FirstEnergy Corp., a utility serving West Virginia, announced it will permanently retire a coal ash facility, and like a phoenix rising from the ashes, a solar facility will take its place. The utility plans a 6 MW site as part of a larger 50 MW solar portfolio.
Coal ash, the byproduct of burning coal for electricity, is the second largest waste stream behind household trash. It contains toxic chemicals like arsenic and lead and is generally buried in a processing landfill. This facility had been using the ash to produce cement and bury toxic materials in a landfill.
FirstEnergy subsidiary Mon Power will construct the solar facility on the 27 acre site. Another solar facility will be built on a 44-acre reclaimed coal strip mine property.
Mon Power and Potomac Edison are accepting applications to subscribe to a utility-run “community” solar program. The program allows customers to purchase renewable energy credits representing the production of the solar facilities. The credits are used to offset utility bill costs.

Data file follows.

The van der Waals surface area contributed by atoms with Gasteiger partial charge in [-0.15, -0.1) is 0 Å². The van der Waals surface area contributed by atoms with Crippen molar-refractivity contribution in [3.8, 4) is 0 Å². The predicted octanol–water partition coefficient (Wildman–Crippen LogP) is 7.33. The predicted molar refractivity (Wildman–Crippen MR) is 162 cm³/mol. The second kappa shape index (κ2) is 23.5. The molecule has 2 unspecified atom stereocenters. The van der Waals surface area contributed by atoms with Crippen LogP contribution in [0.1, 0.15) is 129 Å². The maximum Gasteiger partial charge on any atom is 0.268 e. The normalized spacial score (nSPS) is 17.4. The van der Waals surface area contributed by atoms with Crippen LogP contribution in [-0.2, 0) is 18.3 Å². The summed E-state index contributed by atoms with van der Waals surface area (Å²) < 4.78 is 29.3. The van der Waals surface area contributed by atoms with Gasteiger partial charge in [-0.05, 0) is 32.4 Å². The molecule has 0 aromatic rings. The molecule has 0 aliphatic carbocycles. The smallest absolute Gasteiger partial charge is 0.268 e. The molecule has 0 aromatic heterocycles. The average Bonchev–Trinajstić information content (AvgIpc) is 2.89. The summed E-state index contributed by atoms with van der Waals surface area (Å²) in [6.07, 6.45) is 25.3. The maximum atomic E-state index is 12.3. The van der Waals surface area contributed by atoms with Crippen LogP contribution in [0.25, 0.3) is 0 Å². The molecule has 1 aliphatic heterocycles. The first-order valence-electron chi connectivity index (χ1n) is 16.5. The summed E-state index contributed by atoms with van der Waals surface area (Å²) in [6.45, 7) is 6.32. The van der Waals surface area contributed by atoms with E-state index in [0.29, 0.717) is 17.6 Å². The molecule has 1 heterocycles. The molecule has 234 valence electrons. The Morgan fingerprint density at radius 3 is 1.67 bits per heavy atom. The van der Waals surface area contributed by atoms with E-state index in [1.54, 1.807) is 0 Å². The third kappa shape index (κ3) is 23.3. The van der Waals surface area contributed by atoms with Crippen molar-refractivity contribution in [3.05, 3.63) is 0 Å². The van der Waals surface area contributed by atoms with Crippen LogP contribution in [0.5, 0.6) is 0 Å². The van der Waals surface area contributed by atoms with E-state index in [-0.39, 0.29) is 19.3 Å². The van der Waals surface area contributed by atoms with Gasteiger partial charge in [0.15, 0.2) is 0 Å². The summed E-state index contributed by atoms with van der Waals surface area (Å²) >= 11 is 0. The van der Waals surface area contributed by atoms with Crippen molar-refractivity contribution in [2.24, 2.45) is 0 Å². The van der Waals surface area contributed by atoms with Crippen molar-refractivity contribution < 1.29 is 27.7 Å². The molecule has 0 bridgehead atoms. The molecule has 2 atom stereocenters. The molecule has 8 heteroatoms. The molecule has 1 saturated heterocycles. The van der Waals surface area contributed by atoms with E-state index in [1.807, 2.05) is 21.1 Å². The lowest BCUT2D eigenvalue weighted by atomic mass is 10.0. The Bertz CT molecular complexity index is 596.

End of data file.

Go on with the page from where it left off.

Earlier this year, the largest solar project in the state’s history was announced, a 250 MW project to be placed on a former coal strip mining site. To date, the state only has 20 MW of solar installed, so this project will be a landmark in the state’s energy transition progress.
The project is set to be located 3,000-acres of what used to be the Hobet surface mine site in southern West Virginia, according to project officials. Up to 300 workers are expected to be employed during construction, with the total project cost estimated to come in at around $320 million, which is considerably more than the $54 million in total solar investment in the state previously, according to the Solar Energy Industries Association (SEIA).
The solar array will be developed by Savion, while SEVA WV will lead other developments in a multi-phase project to revitalize the area of the former mine, with additional industry, lodging, hospitality, and recreation investments planned, including 80 miles of new trails as an extension of the Hatfield-McCoy ATV system.
In 2020, the state passed a bill that authorizes electric utilities to own and operate up to 200 MW of renewable generation facilities to help meet the state’s electricity needs. A statement said the addition of new renewable generation may encourage economic development, as a “growing number of companies” require that a portion of the electricity they buy be generated by renewable sources.
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